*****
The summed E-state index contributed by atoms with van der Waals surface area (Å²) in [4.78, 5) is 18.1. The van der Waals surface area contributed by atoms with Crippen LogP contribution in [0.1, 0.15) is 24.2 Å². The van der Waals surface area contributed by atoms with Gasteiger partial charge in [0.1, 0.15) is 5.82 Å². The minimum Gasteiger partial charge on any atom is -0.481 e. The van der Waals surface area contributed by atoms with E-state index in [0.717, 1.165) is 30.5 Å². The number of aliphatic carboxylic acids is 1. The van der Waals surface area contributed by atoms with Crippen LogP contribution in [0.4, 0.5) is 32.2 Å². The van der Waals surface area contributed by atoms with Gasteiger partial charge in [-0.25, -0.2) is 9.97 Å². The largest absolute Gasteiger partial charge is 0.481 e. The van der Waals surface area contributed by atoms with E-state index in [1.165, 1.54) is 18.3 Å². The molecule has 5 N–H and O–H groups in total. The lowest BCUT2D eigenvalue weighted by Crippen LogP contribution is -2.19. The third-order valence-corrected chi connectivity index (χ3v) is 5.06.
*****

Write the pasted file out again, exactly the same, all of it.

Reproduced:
The summed E-state index contributed by atoms with van der Waals surface area (Å²) in [4.78, 5) is 18.1. The van der Waals surface area contributed by atoms with Crippen LogP contribution in [0.1, 0.15) is 24.2 Å². The van der Waals surface area contributed by atoms with Gasteiger partial charge in [0.1, 0.15) is 5.82 Å². The minimum Gasteiger partial charge on any atom is -0.481 e. The van der Waals surface area contributed by atoms with E-state index in [0.717, 1.165) is 30.5 Å². The number of aliphatic carboxylic acids is 1. The van der Waals surface area contributed by atoms with Crippen LogP contribution in [0.4, 0.5) is 32.2 Å². The van der Waals surface area contributed by atoms with Gasteiger partial charge in [-0.25, -0.2) is 9.97 Å². The largest absolute Gasteiger partial charge is 0.481 e. The van der Waals surface area contributed by atoms with E-state index in [1.165, 1.54) is 18.3 Å². The molecule has 5 N–H and O–H groups in total. The lowest BCUT2D eigenvalue weighted by Crippen LogP contribution is -2.19. The third-order valence-corrected chi connectivity index (χ3v) is 5.06.